Jihadi Jack: Canada accuses UK of 'off-loading its responsibilities' by stripping Isil fighter of citizenship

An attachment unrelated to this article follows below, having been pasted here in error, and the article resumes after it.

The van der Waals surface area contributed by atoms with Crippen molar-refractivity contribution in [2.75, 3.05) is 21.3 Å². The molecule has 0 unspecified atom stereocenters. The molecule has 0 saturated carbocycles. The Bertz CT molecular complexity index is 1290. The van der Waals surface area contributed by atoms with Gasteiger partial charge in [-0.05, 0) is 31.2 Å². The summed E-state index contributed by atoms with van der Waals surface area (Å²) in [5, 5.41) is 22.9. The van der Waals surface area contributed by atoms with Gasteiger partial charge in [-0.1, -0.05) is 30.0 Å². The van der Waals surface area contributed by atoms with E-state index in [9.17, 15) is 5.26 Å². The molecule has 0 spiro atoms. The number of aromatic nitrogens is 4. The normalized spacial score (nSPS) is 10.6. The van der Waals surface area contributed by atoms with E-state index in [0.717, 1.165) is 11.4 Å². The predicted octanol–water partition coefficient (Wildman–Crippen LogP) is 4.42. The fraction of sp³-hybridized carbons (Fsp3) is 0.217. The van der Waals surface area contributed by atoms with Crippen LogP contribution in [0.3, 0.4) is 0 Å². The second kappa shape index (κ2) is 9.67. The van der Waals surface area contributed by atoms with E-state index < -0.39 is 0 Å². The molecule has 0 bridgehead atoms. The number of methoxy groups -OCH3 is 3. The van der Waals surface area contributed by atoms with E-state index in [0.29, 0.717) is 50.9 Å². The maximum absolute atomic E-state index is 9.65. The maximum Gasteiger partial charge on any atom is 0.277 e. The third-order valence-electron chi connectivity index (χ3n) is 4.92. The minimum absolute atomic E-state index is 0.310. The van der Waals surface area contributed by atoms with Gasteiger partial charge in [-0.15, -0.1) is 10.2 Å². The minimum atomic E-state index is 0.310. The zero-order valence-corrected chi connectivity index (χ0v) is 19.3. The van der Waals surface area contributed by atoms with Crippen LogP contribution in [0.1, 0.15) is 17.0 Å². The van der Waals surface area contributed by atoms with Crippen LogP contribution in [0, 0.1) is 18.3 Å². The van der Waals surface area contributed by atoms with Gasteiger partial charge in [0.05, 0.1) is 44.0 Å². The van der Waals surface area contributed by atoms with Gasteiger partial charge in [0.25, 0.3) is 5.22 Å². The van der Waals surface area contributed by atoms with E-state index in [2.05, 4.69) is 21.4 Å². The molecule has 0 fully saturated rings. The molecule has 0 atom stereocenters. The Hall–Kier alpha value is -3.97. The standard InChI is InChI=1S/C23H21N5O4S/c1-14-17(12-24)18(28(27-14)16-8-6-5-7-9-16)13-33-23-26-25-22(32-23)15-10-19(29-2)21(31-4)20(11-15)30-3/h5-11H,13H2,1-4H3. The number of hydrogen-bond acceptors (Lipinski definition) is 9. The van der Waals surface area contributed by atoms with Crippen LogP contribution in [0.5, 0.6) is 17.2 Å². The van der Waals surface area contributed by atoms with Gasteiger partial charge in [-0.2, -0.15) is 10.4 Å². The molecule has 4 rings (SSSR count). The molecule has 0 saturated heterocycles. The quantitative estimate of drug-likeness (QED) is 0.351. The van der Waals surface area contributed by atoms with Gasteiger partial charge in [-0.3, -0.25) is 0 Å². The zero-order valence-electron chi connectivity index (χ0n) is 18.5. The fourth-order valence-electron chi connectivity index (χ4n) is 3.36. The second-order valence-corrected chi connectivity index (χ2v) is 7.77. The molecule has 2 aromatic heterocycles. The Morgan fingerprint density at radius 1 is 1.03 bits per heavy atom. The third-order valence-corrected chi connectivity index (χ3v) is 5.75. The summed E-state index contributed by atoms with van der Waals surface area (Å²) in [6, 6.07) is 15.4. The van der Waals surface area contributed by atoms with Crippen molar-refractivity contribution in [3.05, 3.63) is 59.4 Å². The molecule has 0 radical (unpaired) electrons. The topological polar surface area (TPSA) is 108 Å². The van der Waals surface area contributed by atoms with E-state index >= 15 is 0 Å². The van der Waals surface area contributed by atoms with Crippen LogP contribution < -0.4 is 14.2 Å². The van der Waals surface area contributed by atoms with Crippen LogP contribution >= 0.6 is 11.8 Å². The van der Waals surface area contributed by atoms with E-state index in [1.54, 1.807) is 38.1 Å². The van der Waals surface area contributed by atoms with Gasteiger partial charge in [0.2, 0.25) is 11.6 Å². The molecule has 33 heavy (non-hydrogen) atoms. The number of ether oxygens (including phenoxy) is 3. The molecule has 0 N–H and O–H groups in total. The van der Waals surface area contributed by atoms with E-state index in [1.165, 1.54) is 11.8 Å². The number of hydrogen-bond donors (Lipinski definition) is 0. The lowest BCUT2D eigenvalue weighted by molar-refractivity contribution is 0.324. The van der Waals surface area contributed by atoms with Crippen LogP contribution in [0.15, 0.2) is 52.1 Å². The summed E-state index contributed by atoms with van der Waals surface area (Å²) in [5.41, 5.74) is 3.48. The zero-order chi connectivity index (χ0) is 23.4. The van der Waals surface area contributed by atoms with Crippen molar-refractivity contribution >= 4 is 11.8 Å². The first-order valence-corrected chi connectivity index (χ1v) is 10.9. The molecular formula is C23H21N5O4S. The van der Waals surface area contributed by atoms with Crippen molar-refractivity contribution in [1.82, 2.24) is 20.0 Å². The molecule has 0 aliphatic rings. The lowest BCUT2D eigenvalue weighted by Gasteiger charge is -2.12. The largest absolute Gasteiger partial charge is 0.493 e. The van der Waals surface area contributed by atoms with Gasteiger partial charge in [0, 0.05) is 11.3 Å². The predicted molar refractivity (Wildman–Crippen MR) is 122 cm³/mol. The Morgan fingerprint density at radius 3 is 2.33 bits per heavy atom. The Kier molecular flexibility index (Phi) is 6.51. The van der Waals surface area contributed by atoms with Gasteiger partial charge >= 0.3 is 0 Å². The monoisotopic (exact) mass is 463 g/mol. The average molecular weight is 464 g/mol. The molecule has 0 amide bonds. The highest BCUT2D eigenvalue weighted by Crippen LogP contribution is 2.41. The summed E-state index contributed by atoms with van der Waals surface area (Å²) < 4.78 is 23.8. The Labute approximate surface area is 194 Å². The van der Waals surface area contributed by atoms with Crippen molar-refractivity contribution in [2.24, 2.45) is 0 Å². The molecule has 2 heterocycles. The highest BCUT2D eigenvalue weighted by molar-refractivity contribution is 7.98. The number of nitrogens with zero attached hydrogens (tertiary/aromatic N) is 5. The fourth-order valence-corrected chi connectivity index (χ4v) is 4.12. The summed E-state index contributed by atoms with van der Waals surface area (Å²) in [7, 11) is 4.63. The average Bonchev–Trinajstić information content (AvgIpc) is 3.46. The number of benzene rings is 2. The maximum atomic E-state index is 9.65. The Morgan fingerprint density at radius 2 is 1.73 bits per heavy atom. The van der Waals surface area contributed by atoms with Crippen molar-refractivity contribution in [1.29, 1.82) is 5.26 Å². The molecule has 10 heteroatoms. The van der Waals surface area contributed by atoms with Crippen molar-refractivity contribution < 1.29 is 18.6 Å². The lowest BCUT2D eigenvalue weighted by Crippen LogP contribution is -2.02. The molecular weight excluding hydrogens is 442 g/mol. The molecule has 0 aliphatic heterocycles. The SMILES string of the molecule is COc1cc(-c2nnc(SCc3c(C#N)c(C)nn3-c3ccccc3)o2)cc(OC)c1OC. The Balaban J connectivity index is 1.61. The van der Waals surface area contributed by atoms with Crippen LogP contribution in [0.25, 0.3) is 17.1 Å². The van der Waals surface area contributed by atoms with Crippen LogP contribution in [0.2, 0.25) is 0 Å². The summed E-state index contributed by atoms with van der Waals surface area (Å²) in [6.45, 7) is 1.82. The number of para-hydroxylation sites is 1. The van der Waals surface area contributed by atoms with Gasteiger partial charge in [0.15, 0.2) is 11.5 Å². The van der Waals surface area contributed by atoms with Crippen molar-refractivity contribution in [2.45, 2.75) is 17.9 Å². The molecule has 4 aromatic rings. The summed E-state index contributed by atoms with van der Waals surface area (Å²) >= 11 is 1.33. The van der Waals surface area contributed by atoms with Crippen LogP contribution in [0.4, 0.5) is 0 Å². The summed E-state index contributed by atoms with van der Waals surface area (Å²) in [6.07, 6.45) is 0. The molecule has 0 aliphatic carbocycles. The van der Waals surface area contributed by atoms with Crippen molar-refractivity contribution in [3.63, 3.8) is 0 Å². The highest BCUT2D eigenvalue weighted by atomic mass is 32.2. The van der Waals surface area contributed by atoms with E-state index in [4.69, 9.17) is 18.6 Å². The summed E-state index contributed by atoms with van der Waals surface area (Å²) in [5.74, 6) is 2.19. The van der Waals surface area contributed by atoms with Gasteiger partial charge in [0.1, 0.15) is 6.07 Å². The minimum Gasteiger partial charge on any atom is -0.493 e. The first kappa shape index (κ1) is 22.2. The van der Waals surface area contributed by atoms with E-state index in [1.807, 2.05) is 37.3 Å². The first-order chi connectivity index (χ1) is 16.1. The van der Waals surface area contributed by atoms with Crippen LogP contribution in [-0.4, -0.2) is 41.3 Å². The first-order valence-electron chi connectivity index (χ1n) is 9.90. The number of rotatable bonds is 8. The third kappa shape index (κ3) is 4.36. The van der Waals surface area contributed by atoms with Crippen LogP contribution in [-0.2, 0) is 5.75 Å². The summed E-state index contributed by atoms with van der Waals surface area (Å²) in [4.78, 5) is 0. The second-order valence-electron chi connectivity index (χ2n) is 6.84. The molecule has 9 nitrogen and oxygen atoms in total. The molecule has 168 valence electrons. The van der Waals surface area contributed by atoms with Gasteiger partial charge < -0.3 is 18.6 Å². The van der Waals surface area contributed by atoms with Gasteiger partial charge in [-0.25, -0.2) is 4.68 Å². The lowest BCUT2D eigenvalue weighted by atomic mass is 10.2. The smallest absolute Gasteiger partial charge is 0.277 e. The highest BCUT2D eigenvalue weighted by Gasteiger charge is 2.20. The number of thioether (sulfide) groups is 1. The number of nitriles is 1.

Jihadi Jack: Canada accuses UK of 'off-loading its responsibilities' by stripping Isil fighter of citizenshipCanada said on Sunday it was disappointed the United Kingdom had decided to "off-load their responsibilities" after its close ally revoked the citizenship of an Isil fighter known as Jihadi Jack. Muslim convert Jack Letts, 24, who had held dual UK and Canadian citizenship, declared he was an "enemy of Britain" after travelling from Oxfordshire to Syria at the age of 18 to join the Islamic State of Iraq and the Levant. He has begged to be allowed to return to the UK from Syria, insisting he had "no intention" of killing Britons, after he was captured by Kurdish forces in 2017.  The Home Office has now stripped Letts of British citizenship, meaning he is the responsibility of the Canadian government, The Mail on Sunday said. Canadian Public Safety Minister Ralph Goodale confirmed in a statement that Letts had been stripped of his British citizenship. "Canada is disappointed that the United Kingdom has taken this unilateral action to off-load their responsibilities," Goodale said. Isil Rise and fall of a caliphate A statement from the Home Office said revoking British citizenship was one way it counters terrorist threats. It said it does not comment on individual cases. "Decisions on depriving a dual national of citizenship are based on substantial advice from officials, lawyers and the intelligence agencies and all available information," the statement said. Letts has been behind bars in a Kurdish prison since 2017. In 2015, Letts posted on Facebook that he would like to perform a "martyrdom operation" on a group of British soldiers. But by the end of that year, he was indicating that he wanted to come home. The man’s parents are from Oxford and were found guilty earlier this year of sending him money. They received a suspended sentence. Organic farmer John Letts, 58, and ex-Oxfam fundraiser Sally Lane, 56, said they were acting as any parents would have when they tried to send their son cash after he begged for help. They say they believed the 23-year-old was in mortal danger and trapped in Raqqa, Syria. Police warned the family that "sending money to Jack is the same as sending money to ISIS." Mr Goodale said terrorism knows no borders, so countries need to work together to keep each other safe. He also said Canada was under no legal obligation to bring Canadians detained in Syria home, and the government would not expose consular officials to undue risk. Letts, who travelled to the Middle East in 2014, is now among more than 120 dual nationals who have been stripped of their British citizenship since 2016, including Isis bride Shamima Begum. Ms Begum was one of three girls from Bethnal Green, east London, who left the UK aged just 15 in February 2015 and travelled to Syria to join Isil. It was thought Ms Begum may have a claim in Bangladesh because of her family background, something Bangladeshi officials denied. The move can only be made against people with two passports, because international law prevents the Government from making anyone "stateless".



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